Astronomy

The Wesleyan Astronomy Department provides outstanding opportunities for undergraduates who wish to major in this fascinating subject, either in preparation for graduate school or as an end in itself. Our unique program blends coursework with research opportunity and provides students access to professional-quality telescopes, instrumentation, and computers. A principal strength is our active research faculty who will work one-on-one with undergraduates employing state-of-the-art instrumentation and computers to investigate areas of current astronomical interest.

Our students go on to graduate programs, including the best in the country, or to a variety of rewarding careers in and out of science. Many of our students are co-authors on research papers based on work performed during their undergraduate careers. In addition, we offer a comprehensive range of coursework that will prepare students for a variety of directions in life, including graduate study.

Faculty

William Herbst
BA, Princeton University; MAA, Wesleyan University; MSC, University of Toronto; PHD, University of Toronto
John Monroe Van Vleck Professor of Astronomy; Professor of Astronomy; Professor, Integrative Sciences

Meredith Hughes
BS, Yale University; PHD, Harvard University
Assistant Professor of Astronomy; Assistant Professor, Integrative Sciences

Roy E. Kilgard
BA, Valdosta St University; PHD, University of Leicester
Associate Professor of the Practice in Astronomy; Associate Professor of the Practice, Integrative Sciences

Edward C. Moran
BS, Pennsylvania State University; MA, Columbia University; MPHIL, Columbia University; PHD, Columbia University
Professor of Astronomy; Director, Van Vleck Observatory; Professor, Integrative Sciences; Co-Coordinator, Planetary Science

Seth Redfield
BM, New Eng Consv Music; BS, Tufts University; MS, University of Colorado Boulder; PHD, University of Colorado Boulder
Associate Professor of Astronomy; Chair, Astronomy Department; Associate Professor, Integrative Sciences; Co-Coordinator, Planetary Science

Undergraduate Program Departmental Advising Experts

William Herbst, Edward Moran, Seth Redfield

ASTR105 Exploring the Cosmos

This introductory course for non-science majors unveils the universe and how we have come to understand our place in it. We will touch on a full range of astronomical topics, including the mechanics of our solar system, the discovery of planets around other stars, the stellar life cycle, the formation and evolution of galaxies, the big bang, and the ultimate fate of the universe. Occasional evening sessions will provide the opportunity to observe celestial objects through Wesleyan's telescopes.
Offering: Host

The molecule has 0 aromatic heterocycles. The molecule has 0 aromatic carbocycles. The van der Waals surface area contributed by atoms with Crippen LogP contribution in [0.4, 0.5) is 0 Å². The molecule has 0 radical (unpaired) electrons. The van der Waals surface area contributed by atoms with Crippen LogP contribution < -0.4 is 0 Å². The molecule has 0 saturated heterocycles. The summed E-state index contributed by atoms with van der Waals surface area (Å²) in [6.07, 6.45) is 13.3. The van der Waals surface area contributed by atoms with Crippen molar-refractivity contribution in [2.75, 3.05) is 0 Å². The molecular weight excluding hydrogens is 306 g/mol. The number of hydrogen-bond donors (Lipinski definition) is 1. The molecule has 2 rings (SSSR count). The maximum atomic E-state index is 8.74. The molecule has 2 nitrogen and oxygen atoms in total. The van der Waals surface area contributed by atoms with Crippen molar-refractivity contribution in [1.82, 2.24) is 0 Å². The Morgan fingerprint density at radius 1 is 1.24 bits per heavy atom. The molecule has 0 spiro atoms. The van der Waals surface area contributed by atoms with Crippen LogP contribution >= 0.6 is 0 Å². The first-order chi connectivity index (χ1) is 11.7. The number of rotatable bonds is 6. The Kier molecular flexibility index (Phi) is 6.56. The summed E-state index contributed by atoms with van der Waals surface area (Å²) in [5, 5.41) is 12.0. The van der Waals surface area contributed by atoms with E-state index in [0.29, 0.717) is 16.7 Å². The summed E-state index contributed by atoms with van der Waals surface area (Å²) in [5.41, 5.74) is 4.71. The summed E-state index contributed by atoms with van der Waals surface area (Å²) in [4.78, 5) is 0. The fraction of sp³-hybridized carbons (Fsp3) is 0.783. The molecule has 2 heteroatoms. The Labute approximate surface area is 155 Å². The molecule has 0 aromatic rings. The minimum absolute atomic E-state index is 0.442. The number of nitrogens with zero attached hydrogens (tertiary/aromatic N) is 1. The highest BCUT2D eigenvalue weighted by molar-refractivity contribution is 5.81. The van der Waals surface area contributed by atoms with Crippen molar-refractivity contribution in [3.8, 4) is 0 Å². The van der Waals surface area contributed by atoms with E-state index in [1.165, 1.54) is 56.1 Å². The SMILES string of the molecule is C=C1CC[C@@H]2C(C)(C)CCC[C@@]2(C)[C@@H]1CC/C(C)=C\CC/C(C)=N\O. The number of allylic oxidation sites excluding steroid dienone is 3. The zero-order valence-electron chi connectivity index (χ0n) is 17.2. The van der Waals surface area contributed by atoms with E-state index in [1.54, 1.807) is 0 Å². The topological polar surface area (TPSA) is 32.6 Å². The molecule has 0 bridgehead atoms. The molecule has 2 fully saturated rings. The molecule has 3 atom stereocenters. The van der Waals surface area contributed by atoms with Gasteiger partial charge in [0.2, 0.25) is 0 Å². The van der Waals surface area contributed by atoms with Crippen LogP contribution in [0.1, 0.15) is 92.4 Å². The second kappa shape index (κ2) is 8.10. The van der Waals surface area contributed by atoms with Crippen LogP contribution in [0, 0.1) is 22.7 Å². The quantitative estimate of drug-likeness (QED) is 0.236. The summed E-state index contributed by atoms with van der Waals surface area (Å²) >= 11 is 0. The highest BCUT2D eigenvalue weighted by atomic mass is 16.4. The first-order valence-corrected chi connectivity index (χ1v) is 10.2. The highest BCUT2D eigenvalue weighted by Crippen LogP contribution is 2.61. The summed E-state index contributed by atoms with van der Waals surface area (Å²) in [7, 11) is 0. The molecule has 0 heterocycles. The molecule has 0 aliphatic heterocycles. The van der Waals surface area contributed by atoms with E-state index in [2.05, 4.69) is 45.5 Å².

Grading: A-F
Credits: 1.00
Gen Ed Area: NSM-ASTR
Prereq: None

ASTR107 The Universe

This course focuses on the modern scientific conception of the universe, including its composition, size, age, and evolution. We begin with the history of astronomy, tracing the development of thought that led ultimately to the big bang theory. This is followed by a closer look at the primary constituent of the universe--galaxies. We end with consideration of the origin and ultimate fate of the universe.
Offering: Host
Grading: A-F
Credits: 1.00
Gen Ed Area: NSM-ASTR
Prereq: None

ASTR108 Conceptual Astronomy: Science Fact vs. Science Fiction

Our conceptual understanding of the world around us is shaped by our experiences, often in subtle ways. In this media-dominated world, the public's predominant exposure to science comes from science fiction in popular culture, especially TV and movies. In this course, we will examine the ways in which popular culture has influenced our collective knowledge about astronomy: the good, the bad, and the really bad. Wide-ranging topics will include asteroids and comets threatening the earth, travel through space and time, and life in the universe. Through lecture, discussion, and laboratory exercises, we will examine these topics through the lens of science to expose the reality of the universe that is our home.
Offering: Host
Grading: A-F
Credits: 1.00
Gen Ed Area: NSM-ASTR
Prereq: None

ASTR111 The Dark Side of the Universe

The physical world we experience is one of normal matter, energy, and--if one looks up at night--stars. But on larger scales, the universe has an exotic and much-less-well-understood side dominated by things we call dark matter, dark energy, and black holes. What are these mysterious components, and what is the relationship between them and the world that is familiar to us? The answers lie at the frontier of modern astrophysics. In this course, we explore the evidence for the existence of these dark components and the current debates regarding their nature and origin. In different ways, each of them has a vital role in the evolution of the universe and its ultimate fate.
Offering: Host
Grading: A-F
Credits: 1.00
Gen Ed Area: NSM-ASTR
Prereq: None

ASTR155 Introduction to Astrophysics

The fundamentals of astronomy will be covered. This course serves as an introduction to the subject for potential majors and as a survey for nonmajors who have a good high school preparation in math and science. We will cover selected topics within the solar system, galaxy, local universe, and cosmology, including the big bang theory of the origin of the universe and the discovery of planets around other stars.
Offering: Host
Grading: OPT
Credits: 1.00
Gen Ed Area: NSM-ASTR
Prereq: None

ASTR211 Observational Astronomy

This course introduces the techniques of observational astronomy. Students will acquire a basic knowledge of the sky and become familiar with the use of Van Vleck Observatory's telescopes and instruments. Acquisition and analysis of astronomical data via modern techniques are stressed. Topics include celestial coordinates, time, telescopes and optics, astronomical imaging, and photometry. Some basic computer and statistical analysis skills are developed as well. The concepts discussed in lecture are illustrated through observing projects and computer exercises.
Offering: Host
Grading: A-F
Credits: 1.50
Gen Ed Area: NSM-ASTR
Prereq: ASTR108 OR ASTR111 OR ASTR105 OR ASTR107 OR EES151 OR ASTR155

ASTR221 Galactic Astronomy

The fundamentals of astrophysics are applied to the galaxy and objects therein. Topics include the interstellar medium, stellar populations, galactic structure, formation, and evolution.
Offering: Host
Grading: A-F
Credits: 1.00
Gen Ed Area: NSM-ASTR
Identical With: ASTR521
Prereq: (ASTR155 AND ASTR211)

ASTR222 Modern Observational Techniques